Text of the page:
Research news just out of New York confirms that smartphones are increasingly used for product research both in and out of home, but up to two thirds of consumers supplement this with store visits as well, according to a new report.
The 2016 Mobile Path to Purchase report from xAd, the location-based mobile adtech firm, was based on surveys of almost 1,000 consumers in the US, more than 1,500 in China and more than 800 in Germany, Japan and the UK. As “early adopters” of technology we assume the picture is pretty much the same in Australia.
The study found that store visits remained an especially important part of the path to purchase for US consumers, with 67% making a research trip, 20% up on a year ago, although that compared to just 47% of UK consumers.
It seems that online mobile research provides an initial idea of what’s available, but being able to see and experience a product in a store still helps to finalise a purchase decision, the report noted, and marketers need to understand where consumers are on that journey and respond accordingly.
“With multiple location touch-points throughout the day, different messages and calls-to-action should be considered based on where a consumer is in their purchase journey, and where they physically are in the moment,” said Sarah Ohle, Senior Director of Insights and Innovations at xAd.
“Shoppers may have different needs and wants based on where they are, so understanding the differences in intent depend on where they are in the moment and can help inform messaging tactics,” she told Mobile Marketer.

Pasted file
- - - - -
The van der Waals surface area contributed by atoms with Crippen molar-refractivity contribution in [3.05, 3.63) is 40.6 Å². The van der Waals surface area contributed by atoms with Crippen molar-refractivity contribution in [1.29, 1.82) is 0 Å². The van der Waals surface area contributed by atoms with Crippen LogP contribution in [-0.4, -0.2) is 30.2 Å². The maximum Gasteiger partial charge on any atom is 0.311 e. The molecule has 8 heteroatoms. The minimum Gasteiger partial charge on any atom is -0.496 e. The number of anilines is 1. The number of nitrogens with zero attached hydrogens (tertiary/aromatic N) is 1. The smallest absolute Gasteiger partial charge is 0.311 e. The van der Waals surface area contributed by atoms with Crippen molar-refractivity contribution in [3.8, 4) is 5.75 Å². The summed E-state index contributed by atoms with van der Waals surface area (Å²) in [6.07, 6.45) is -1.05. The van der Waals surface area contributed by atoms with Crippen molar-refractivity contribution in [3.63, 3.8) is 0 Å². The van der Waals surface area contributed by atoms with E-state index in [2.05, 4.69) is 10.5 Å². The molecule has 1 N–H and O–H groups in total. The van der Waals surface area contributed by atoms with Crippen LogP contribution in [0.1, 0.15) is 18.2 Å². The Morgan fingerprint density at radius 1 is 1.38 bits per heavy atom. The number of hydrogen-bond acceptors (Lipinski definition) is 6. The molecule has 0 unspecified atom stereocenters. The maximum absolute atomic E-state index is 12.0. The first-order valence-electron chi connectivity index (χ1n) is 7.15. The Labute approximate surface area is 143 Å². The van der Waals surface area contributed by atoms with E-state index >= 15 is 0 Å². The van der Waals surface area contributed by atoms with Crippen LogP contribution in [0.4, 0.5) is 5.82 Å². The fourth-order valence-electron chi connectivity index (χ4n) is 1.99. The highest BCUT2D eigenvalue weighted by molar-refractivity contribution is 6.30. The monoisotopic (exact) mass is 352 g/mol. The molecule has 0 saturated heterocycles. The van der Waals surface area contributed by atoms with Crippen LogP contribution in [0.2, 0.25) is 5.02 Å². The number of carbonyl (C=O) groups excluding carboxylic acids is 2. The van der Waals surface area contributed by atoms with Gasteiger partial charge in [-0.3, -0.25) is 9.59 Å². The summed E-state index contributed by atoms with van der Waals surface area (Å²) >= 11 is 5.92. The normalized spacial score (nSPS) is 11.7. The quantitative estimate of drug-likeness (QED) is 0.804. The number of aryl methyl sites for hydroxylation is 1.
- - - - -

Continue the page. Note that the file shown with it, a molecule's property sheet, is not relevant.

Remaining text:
So, for example, when people are at home, messaging could reinforce branding; when they are out and about they could be shown the closest retail store; and when in-store, a specific call-to-action could be deployed.
“By tapping into a consumer’s location, retailers not only can provide the same level of in-store offers as online can, but they can also create an incredibly personalised and tailored experience to tap into their immediate needs based on where they are in the moment,” said Ohle.
And they may have only a limited opportunity to do so, as more than three quarters of US consumers researching products on their phones were looking to purchase with the next 24 hours.
At MOP, we see the key opportunity for both manufacturers and retailers is to map consumer journeys and then consider how to approach them at various points.
We also note that retail centres and their tenants will be doing all they can to encourage this trend to continue, and we may see a long-term structural change from the “pile ’em high” attitude to product display and more emphasis on “experiential shopping”, cogniscent of the fact that consumers may be in store to discover rather than to buy there and then.
That said, the better the experience, we suspect, the more likely a consumer will be to finalise their purchase then and there.
After all, how many consumers enter a car dealership as a “tyre kicker” and leave as a customer? Or how many people attend a property auction in their area out of curiosity and become so bound up in the auctioneer’s explanation of the opportunity that they walk away with a new home they never really intended buying? It happens.
Data sourced from xAd, Mobile Marketer; additional content by Warc staff and MO Partners.